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Big NFL news is hijacking the start of March Madness


Image for article titled With the help of Calvin Ridley, Russell Wilson, and Aaron Rodgers the NFL is hijacking the start of March Madness from college basketball

Photo: AP

The NFL has no chill.

Even in the offseason, a league that owns an entire day (Sunday) and dominates weeknights like Monday and Thursday is trying its best to maintain its dominance by ruling sports headlines during a month that college basketball controls. March is when every other sport takes a back seat to brackets and buzzer-beaters. The NBA gets its shine back after the Final Four, Opening Day usually takes place as college basketball is finishing, and the NFL typically returns to headlines at the end of summer when training camps begin.

That’s how it’s supposed to happen. But not this year.

Despite the sport coming off a weekend in which Duke and North Carolina gave ESPN its most-watched college basketball game in three years, the attention around the sport was gone by Tuesday, due to NFL headlines making it an afterthought.

Atlanta Falcons’ receiver Calvin Ridley got things started when the league announced that he was being suspended for at least the upcoming 2022 season for gambling on football and his own team. After stepping away from the game in October to focus on his mental health, it was discovered that Ridley gambled on NFL games in November. In a league that announced Caesars, DraftKings, and FanDuel as some of its official sports-betting partners in 2021, the fact that one of its players got caught betting seemed inevitable. And while the league has to make an example out of Ridley in hopes that it will make other players think twice before following his lead, the idea that players gambling threatens the “integrity” of the game is beyond laughable as Miami Dolphins owner Stephen Ross has been accused by Brian Flores of trying to pay him to lose games.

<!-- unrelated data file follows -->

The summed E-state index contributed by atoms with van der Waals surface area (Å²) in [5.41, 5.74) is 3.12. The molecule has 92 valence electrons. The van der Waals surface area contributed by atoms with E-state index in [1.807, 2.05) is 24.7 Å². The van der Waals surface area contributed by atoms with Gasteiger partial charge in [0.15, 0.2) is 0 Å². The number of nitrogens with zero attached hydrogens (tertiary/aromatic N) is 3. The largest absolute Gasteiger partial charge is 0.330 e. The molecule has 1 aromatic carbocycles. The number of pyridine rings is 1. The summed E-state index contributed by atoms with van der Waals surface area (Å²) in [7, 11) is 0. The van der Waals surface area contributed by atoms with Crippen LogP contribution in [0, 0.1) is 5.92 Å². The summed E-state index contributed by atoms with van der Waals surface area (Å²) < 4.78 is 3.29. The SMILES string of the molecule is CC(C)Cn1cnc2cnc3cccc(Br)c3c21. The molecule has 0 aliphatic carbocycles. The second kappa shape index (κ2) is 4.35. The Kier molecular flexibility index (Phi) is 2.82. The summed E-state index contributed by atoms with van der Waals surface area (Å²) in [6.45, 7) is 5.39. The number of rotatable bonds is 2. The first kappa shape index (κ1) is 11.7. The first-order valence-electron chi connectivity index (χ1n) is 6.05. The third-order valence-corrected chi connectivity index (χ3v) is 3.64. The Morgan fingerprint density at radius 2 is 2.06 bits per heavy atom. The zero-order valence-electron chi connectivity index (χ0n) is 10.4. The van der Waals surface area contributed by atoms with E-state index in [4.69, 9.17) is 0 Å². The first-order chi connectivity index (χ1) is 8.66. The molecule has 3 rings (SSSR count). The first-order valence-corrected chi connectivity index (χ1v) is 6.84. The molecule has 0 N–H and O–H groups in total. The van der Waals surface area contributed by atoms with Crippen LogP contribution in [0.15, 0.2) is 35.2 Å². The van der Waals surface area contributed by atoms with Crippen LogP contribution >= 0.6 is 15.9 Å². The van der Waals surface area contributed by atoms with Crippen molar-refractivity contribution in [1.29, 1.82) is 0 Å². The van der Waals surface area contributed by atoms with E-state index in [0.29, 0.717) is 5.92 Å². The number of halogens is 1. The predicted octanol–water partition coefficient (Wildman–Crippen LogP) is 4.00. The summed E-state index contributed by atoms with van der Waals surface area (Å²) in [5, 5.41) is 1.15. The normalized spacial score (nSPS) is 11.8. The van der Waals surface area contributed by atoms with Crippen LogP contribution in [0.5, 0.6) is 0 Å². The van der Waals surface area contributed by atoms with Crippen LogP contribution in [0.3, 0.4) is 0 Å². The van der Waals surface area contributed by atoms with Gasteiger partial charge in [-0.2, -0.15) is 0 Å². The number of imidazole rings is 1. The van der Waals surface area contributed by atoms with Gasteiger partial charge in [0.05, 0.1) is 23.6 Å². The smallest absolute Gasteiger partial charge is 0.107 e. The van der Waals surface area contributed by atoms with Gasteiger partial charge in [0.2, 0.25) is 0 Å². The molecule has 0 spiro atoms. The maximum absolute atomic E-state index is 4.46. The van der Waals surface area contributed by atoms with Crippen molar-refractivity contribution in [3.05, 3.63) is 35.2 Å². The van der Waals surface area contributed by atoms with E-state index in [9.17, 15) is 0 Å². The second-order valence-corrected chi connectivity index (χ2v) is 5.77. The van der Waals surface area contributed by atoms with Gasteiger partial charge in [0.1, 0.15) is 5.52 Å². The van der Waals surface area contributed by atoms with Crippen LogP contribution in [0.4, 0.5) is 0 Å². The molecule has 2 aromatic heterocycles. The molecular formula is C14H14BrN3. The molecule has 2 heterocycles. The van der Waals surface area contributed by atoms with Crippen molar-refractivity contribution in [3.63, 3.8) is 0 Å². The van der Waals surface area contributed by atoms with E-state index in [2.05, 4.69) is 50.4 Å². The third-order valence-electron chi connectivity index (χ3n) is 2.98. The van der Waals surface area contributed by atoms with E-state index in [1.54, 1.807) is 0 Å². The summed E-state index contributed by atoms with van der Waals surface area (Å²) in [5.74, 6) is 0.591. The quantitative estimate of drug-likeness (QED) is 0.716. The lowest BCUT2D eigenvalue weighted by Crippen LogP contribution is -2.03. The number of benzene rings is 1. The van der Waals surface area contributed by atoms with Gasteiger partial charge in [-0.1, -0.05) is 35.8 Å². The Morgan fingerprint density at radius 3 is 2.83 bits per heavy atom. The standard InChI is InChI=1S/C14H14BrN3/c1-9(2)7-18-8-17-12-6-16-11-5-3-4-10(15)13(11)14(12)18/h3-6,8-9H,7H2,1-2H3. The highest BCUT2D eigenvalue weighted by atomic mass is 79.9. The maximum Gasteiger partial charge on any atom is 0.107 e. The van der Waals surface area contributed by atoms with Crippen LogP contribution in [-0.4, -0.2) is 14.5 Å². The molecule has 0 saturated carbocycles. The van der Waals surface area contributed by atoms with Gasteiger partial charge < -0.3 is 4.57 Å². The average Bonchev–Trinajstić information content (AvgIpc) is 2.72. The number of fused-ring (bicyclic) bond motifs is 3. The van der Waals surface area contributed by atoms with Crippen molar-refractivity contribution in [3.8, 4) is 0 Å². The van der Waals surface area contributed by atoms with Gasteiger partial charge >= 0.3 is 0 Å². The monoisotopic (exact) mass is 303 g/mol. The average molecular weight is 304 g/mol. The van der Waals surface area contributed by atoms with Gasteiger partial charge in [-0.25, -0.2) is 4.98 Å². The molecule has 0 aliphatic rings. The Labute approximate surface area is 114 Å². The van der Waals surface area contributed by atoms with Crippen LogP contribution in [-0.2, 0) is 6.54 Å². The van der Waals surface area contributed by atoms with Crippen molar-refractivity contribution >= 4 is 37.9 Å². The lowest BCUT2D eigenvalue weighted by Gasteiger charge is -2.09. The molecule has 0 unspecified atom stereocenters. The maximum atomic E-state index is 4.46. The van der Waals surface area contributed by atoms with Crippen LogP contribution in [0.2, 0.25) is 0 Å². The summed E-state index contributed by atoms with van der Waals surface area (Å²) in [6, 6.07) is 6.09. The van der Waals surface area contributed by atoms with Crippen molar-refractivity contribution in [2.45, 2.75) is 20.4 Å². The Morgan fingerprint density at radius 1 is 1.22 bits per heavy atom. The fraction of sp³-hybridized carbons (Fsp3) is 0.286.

And if that wasn’t enough to distract sports fans from the conference tournaments that are taking place this week on the men’s side, Tuesday showed up and showed out.

After weeks of speculation, we found out that the temper tantrum and theatrics that Aaron Rodgers has put us through for months were all for nothing, as he’s decided to stay in Green Bay. For how long and for how much is still unknown, as a tweet from Rodgers refuted an earlier report that he was signing a four-year deal worth $200 million with $153 million guaranteed. Hours later, the attention on Rodgers shifted west after we found out that Russell Wilson was headed to Denver in a trade.

Two of the NFL’s best quarterbacks were involved in moves that will affect the league. The Seahawks are now officially rebuilding, and the AFC West is now the deepest division in football at the quarterback position with the likes of Wilson, Patrick Mahomes, Derek Carr, and Justin Herbert. For the NFC, it means that the Packers will remain in the mix with the reigning back-to-back MVP on their roster, while every team in the NFC North is mad that Rodgers will be back to torment them.

Between Saturday and Monday, college basketball’s greatest rivalry gave us a historic chapter in their history, Montana State defeated Northern Colorado with a game-winner from the logo, Tulsa knocked off UCF with a last-second heave beyond half-court, and Chattanooga needed a buzzer-beater from just within half-court to beat Furman in the Southern Conference Championship Game to send them to the NCAA Tournament.

But did any of it stick?

No, because we’re too busy talking about football in March — which is madness. 



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